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Re: [sysvinit-devel] Switch release tarballs to xz

From: Matias Fonzo
Subject: Re: [sysvinit-devel] Switch release tarballs to xz
Date: Sat, 5 May 2018 15:14:46 -0300

On Sat, 5 May 2018 10:29:51 -0300
Jesse Smith <address@hidden> wrote:

> > Hi Jesse,
> >
> > I request to as the maintainer of sysvinit to reject this change.
> > Please do not do that, xz is not well-designed.  See:
> >
> >  
> I looked over the linked document and the discussion Guillem mentioned
> on the Debian mailing list. I have a few thoughts on this debate.
> 1. The linked document seems to be as politically motivated as it is
> technically motivated. And, having been on the receiving end of this
> propaganda effort at another project where similar claims were
> debunked, I am disinclined to believe the author's conclusions.
> 2. Guillem is right, the concerns raised in the Debian bug reports and
> mailing lists were shown to be baseless.
> 3. The xz compression software is used by many projects, including
> several Linux distributions which means it is used to compress a lot
> of packages

We can't think in it as a something "standardized" because it is not.

Even upstream distributions like Slackware have had problems with xz
related to the threads[1] handling:

--threads <number>  For xz/plzip compressed packages, set the max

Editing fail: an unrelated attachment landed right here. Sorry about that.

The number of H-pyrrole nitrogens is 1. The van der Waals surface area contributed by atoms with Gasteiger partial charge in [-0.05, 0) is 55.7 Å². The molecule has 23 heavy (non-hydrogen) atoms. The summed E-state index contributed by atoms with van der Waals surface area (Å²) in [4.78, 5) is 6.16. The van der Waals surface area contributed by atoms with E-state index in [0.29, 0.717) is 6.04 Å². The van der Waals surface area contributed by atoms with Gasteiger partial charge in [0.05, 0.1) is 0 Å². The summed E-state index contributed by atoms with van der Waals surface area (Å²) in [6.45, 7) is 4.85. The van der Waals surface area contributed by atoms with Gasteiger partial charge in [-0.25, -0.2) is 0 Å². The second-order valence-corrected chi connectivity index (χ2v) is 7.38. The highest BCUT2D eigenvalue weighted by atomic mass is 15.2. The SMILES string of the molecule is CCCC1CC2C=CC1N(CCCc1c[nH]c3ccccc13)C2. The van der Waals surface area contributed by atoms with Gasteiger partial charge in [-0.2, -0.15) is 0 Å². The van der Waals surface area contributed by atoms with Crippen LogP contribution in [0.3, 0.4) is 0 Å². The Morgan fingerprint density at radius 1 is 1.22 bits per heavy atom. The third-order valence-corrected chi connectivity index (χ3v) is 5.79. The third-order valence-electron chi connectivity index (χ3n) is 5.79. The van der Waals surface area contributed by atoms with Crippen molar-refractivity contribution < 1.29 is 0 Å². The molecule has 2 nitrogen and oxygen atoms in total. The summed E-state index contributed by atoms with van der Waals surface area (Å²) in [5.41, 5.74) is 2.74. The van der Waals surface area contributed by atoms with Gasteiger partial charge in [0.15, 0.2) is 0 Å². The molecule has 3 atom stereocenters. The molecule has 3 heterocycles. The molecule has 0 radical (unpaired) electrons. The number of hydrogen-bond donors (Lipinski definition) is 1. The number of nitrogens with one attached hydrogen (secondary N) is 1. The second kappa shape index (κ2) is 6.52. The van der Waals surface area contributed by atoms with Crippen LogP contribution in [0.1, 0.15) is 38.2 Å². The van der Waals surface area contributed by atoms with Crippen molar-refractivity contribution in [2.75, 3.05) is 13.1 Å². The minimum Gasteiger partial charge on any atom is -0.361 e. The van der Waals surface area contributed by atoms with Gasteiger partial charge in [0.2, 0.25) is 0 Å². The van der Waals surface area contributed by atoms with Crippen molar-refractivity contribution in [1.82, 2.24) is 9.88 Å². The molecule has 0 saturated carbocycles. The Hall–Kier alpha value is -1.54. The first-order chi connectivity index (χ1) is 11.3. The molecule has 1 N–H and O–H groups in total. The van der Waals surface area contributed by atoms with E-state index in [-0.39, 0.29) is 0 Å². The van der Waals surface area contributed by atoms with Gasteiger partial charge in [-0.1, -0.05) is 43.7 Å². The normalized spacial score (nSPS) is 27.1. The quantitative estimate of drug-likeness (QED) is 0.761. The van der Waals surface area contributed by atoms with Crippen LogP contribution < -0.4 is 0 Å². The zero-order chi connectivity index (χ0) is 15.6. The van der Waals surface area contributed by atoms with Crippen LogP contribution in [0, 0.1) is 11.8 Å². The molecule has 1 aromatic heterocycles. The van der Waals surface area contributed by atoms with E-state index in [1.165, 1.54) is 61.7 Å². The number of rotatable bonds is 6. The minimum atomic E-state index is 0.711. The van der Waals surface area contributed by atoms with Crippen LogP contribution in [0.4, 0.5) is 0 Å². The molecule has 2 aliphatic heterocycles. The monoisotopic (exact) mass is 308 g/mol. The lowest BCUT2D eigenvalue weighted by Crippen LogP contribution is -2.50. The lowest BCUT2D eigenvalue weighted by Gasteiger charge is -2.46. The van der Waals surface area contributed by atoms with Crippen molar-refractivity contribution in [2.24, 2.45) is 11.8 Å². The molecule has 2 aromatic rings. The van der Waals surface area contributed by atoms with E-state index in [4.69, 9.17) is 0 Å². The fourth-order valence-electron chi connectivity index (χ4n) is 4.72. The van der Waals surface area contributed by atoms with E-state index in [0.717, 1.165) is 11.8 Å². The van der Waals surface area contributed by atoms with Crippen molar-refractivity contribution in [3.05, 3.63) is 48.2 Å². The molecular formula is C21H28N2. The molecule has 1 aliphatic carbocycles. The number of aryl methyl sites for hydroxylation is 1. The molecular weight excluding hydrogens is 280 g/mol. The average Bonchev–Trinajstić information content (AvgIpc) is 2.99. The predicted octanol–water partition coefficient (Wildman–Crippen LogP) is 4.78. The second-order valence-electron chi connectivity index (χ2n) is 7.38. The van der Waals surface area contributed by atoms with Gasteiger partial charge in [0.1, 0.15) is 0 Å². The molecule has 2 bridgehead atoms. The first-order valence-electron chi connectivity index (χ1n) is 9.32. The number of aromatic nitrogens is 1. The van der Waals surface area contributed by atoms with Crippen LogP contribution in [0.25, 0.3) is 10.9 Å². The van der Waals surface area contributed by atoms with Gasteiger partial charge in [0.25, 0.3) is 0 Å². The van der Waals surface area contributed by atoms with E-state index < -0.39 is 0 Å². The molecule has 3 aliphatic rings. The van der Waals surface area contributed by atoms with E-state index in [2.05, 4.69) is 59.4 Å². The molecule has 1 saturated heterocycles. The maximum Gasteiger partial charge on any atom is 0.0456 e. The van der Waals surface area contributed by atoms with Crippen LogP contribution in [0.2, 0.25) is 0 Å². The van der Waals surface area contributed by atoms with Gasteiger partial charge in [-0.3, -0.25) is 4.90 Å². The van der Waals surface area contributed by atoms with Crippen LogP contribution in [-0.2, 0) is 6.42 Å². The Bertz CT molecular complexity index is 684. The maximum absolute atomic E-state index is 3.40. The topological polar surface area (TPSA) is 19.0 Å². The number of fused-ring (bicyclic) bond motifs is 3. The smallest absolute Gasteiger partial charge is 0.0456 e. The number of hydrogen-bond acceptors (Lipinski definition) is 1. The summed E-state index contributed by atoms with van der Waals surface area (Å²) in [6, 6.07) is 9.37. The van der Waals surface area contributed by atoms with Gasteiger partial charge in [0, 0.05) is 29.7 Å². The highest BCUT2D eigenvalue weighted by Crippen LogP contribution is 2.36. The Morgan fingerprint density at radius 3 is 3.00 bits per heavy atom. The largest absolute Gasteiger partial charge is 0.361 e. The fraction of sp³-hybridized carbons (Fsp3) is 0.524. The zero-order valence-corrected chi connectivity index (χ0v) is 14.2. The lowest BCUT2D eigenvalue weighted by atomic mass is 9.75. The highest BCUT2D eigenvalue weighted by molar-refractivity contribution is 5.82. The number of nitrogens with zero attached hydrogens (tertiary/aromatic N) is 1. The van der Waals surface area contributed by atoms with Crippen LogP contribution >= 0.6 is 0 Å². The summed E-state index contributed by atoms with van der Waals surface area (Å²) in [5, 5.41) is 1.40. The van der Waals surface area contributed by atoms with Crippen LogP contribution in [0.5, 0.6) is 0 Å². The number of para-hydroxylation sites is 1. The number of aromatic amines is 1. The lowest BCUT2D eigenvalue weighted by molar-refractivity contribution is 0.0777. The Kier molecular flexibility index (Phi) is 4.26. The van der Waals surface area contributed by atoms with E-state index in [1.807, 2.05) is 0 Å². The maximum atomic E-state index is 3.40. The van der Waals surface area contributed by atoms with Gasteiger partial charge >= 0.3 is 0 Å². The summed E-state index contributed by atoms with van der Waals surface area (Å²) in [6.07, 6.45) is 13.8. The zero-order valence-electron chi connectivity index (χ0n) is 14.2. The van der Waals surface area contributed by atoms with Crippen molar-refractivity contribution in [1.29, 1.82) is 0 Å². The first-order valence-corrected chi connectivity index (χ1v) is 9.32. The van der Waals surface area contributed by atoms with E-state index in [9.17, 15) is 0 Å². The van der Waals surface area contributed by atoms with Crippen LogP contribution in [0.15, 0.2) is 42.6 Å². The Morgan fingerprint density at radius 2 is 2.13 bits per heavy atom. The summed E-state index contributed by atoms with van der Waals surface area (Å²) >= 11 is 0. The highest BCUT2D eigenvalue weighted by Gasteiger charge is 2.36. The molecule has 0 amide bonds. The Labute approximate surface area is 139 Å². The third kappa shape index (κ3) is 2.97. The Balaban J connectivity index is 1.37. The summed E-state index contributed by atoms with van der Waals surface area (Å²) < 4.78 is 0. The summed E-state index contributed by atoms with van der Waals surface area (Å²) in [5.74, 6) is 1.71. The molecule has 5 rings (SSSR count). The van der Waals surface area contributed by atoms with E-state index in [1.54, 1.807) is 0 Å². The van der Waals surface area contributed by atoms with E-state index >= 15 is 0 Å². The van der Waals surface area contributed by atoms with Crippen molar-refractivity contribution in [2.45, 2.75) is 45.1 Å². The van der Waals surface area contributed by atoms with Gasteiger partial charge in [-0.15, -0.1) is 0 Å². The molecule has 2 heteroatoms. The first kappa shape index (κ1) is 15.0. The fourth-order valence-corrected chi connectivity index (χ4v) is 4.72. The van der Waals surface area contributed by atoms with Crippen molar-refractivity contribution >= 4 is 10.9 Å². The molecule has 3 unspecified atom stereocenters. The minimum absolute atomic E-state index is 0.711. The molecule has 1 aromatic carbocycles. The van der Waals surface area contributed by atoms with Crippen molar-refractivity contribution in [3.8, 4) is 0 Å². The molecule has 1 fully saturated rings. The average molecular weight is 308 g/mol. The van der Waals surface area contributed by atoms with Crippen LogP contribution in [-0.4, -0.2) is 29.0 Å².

number of threads to be used for compression. Only
has an effect on large packages. For plzip, the default is
                    equal to the number of CPU threads available on the
                    machine. For xz, the default is equal to 2 (due to
                    commonly occuring memory related failures when using
                    many threads with multi-threaded xz compression).


> probably well over a million archives. If the document
> linked above were accurate we could expect there to be thousands of
> examples of unrecoverable archives, even if corruption was a problem
> less than 0.1% of the time. This does not appear to be the case. Even
> if it were, we can always create new archives from the git tree.

None of the adopters have studied xz in deep before its adoption. They
simply added it, like in the Linux Kernel case; you could read their
mailing lists, and you will know that what I am saying here is true.

> 4. I tested xz against our current bzip2 compression and xz does
> produce smaller archives, making it a more appealing option.

If this is the case, Lzip can compress more than xz:

Also, we can't argue that xz is better than bzip2 just because it
compress more.  This is not the only aspect of a compressor, it just a
practical aspect, but not the only.  Some projects migrated from bzip2
to xz (like GCC), but they *never* give a valid argument why xz is
better than bzip2 for switching (besides of the compression level, of
course).  One cool thing of bzip2 is that it offer a tool to recover
its files, far as I know xz does not have such tool...

> Given the above points, I am inclined to switch to xz, unless there
> is a neutral party that has evidence that using xz results in data
> loss more often than should be expected from plain file system
> corruption?

I am CC'ing this email to Antonio Diaz Diaz (author of lzip) and also
including Maria Bisen to have a different opinion coming from the
Debian project.

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